Newspaper article The Washington Times (Washington, DC)
Byline: J.D. Gordon, SPECIAL TO THE WASHINGTON TIMES
So 2011 has come and gone - yet another bleak chapter in our national security outlook under President Obama. Considering that we have a president who made it a point to apologize for our superpower status, the notion that he would somehow weaken the country should not be surprising. After all, he's only matching his words with deeds.
The Obama administration naturally would dispute this assertion, citing the elimination of al Qaeda icons Osama bin Laden via SEAL Team 6 in Pakistan and U.S. citizen Anwar al-Awlaki via drone strike in Yemen. True, both moves were bold, and the president deserves credit for making those tough decisions. However, in the grand scheme of things, targeted killings of terrorist leaders are more a series of one-offs than a comprehensive strategy to strengthen our national security.
Contrary to the narrative carefully woven by the current administration, the list is long in ways that Mr. Obama has weakened America this year. Let's look at five specific reasons:
Incoherent strategy for the Arab Spring: The helter-skelter approach of supporting whichever protest movements he thought would win has led to the ouster of friendly governments in Egypt, Tunisia and Yemen while we ignore a long-term adversary in Syria. Hard-line Islamists are prevailing at the ballot box - meaning hostile anti-U.S., anti-Israel regimes likely will be the new normal. And while Libya's Col. Moammar Gadhafi was summarily executed by a mob - made possible through more than a billion U.S. taxpayer dollars spent to crush his military, there's no telling if the new government will be able to provide long-term stability without massive Western aid.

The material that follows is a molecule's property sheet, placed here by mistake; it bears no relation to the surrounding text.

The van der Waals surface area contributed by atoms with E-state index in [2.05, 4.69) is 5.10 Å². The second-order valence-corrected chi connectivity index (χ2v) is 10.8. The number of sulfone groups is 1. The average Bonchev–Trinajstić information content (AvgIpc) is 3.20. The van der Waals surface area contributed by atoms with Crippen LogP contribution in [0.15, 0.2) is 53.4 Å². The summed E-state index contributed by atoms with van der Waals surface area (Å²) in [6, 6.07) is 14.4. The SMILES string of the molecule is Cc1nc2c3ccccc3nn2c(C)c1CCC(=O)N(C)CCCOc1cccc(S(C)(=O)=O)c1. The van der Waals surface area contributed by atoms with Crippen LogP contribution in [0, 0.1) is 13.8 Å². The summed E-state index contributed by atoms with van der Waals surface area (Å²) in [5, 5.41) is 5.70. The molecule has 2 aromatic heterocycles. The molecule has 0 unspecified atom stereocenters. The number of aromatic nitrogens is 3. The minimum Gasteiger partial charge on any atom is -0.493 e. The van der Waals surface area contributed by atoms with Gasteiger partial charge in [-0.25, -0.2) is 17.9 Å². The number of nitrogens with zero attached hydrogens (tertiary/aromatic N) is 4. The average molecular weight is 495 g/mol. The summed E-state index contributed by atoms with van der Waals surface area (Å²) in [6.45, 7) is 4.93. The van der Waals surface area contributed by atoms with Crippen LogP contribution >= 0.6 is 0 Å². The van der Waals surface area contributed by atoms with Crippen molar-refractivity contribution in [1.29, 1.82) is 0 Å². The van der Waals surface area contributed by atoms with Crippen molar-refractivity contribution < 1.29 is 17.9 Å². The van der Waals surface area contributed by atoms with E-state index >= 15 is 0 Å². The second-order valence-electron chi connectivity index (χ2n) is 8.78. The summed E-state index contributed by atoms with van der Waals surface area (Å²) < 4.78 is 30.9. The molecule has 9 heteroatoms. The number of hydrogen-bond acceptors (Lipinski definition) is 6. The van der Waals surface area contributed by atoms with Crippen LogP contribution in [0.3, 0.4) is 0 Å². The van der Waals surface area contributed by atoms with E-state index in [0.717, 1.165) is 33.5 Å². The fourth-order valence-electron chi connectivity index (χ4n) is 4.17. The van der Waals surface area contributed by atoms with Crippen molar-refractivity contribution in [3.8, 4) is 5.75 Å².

Complete withdrawal from Iraq: Fulfilling a campaign promise, Mr. Obama has proudly brought the troops home. Failing to negotiate a status-of-forces agreement for our military with Iraqi Prime Minister Nouri al-Maliki beyond 2011, Mr. Obama decided to leave Iraq's future up to fate. This leaves a power vacuum, much to Iran's delight. Not surprisingly, sectarian violence is rocking the country again. Mr. al-Maliki's Shiite-led government wasted little time in going after the minority Sunnis, issuing an arrest warrant for Vice President Tareq al-Hashemi. Now that both the Sunni-led regime of Saddam Hussein and U.S. forces are out of the picture, it's only a matter of time before Shiite-led Iraq and Shiite-led Iran become strategic partners - and our adversaries.
Undermining nuclear superiority: Squandering advantages in our nuclear strength championed by President Reagan and maintained since, Mr. …